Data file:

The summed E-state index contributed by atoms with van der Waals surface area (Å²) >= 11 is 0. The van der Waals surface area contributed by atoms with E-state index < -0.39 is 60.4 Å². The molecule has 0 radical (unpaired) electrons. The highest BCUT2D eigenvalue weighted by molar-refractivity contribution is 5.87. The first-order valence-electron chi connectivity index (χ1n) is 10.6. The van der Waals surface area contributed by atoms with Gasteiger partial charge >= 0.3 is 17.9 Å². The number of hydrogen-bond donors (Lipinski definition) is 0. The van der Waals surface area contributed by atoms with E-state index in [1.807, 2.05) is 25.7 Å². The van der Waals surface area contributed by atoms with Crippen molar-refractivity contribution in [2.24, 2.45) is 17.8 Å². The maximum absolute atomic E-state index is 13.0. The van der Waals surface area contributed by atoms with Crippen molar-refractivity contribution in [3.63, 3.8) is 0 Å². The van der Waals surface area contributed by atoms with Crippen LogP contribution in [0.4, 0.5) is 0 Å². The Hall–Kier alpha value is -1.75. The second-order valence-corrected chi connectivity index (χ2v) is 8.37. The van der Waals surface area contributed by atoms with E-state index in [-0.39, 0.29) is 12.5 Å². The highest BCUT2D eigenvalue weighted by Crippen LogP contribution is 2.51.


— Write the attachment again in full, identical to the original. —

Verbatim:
The summed E-state index contributed by atoms with van der Waals surface area (Å²) >= 11 is 0. The van der Waals surface area contributed by atoms with E-state index < -0.39 is 60.4 Å². The molecule has 0 radical (unpaired) electrons. The highest BCUT2D eigenvalue weighted by molar-refractivity contribution is 5.87. The first-order valence-electron chi connectivity index (χ1n) is 10.6. The van der Waals surface area contributed by atoms with Gasteiger partial charge >= 0.3 is 17.9 Å². The number of hydrogen-bond donors (Lipinski definition) is 0. The van der Waals surface area contributed by atoms with E-state index in [1.807, 2.05) is 25.7 Å². The van der Waals surface area contributed by atoms with Crippen molar-refractivity contribution in [2.24, 2.45) is 17.8 Å². The maximum absolute atomic E-state index is 13.0. The van der Waals surface area contributed by atoms with Crippen molar-refractivity contribution in [3.63, 3.8) is 0 Å². The van der Waals surface area contributed by atoms with Crippen LogP contribution in [0.4, 0.5) is 0 Å². The Hall–Kier alpha value is -1.75. The second-order valence-corrected chi connectivity index (χ2v) is 8.37. The van der Waals surface area contributed by atoms with E-state index in [-0.39, 0.29) is 12.5 Å². The highest BCUT2D eigenvalue weighted by Crippen LogP contribution is 2.51.